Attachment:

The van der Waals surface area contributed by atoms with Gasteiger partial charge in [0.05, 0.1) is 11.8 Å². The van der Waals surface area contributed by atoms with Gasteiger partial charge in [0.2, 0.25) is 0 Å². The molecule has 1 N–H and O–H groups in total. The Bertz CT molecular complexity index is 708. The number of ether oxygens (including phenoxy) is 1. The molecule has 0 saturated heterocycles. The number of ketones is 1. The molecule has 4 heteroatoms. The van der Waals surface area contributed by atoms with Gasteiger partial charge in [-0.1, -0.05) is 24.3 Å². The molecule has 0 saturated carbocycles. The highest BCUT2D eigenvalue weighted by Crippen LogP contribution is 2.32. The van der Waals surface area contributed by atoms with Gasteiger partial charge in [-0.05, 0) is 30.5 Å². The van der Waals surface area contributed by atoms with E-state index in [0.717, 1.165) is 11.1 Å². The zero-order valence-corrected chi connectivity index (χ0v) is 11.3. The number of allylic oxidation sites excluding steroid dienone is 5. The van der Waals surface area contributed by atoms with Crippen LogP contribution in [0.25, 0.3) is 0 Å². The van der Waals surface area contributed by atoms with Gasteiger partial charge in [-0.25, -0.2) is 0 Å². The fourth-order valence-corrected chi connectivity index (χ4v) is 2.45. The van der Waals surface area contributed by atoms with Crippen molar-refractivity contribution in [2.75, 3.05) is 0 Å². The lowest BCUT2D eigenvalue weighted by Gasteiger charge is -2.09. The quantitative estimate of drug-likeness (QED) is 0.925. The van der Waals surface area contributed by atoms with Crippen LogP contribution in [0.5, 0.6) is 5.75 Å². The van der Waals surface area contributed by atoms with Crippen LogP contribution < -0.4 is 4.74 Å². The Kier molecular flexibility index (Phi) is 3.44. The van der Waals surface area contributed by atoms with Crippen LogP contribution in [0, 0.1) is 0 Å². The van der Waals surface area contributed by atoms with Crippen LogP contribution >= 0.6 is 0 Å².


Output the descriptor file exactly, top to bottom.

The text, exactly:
The van der Waals surface area contributed by atoms with Gasteiger partial charge in [0.05, 0.1) is 11.8 Å². The van der Waals surface area contributed by atoms with Gasteiger partial charge in [0.2, 0.25) is 0 Å². The molecule has 1 N–H and O–H groups in total. The Bertz CT molecular complexity index is 708. The number of ether oxygens (including phenoxy) is 1. The molecule has 0 saturated heterocycles. The number of ketones is 1. The molecule has 4 heteroatoms. The van der Waals surface area contributed by atoms with Gasteiger partial charge in [-0.1, -0.05) is 24.3 Å². The molecule has 0 saturated carbocycles. The highest BCUT2D eigenvalue weighted by Crippen LogP contribution is 2.32. The van der Waals surface area contributed by atoms with Gasteiger partial charge in [-0.05, 0) is 30.5 Å². The van der Waals surface area contributed by atoms with E-state index in [0.717, 1.165) is 11.1 Å². The zero-order valence-corrected chi connectivity index (χ0v) is 11.3. The number of allylic oxidation sites excluding steroid dienone is 5. The van der Waals surface area contributed by atoms with Crippen LogP contribution in [0.25, 0.3) is 0 Å². The van der Waals surface area contributed by atoms with Gasteiger partial charge in [-0.25, -0.2) is 0 Å². The fourth-order valence-corrected chi connectivity index (χ4v) is 2.45. The van der Waals surface area contributed by atoms with Crippen molar-refractivity contribution in [2.75, 3.05) is 0 Å². The lowest BCUT2D eigenvalue weighted by Gasteiger charge is -2.09. The quantitative estimate of drug-likeness (QED) is 0.925. The van der Waals surface area contributed by atoms with Crippen LogP contribution in [0.5, 0.6) is 5.75 Å². The van der Waals surface area contributed by atoms with Crippen LogP contribution < -0.4 is 4.74 Å². The Kier molecular flexibility index (Phi) is 3.44. The van der Waals surface area contributed by atoms with Crippen LogP contribution in [0, 0.1) is 0 Å². The van der Waals surface area contributed by atoms with Crippen LogP contribution >= 0.6 is 0 Å².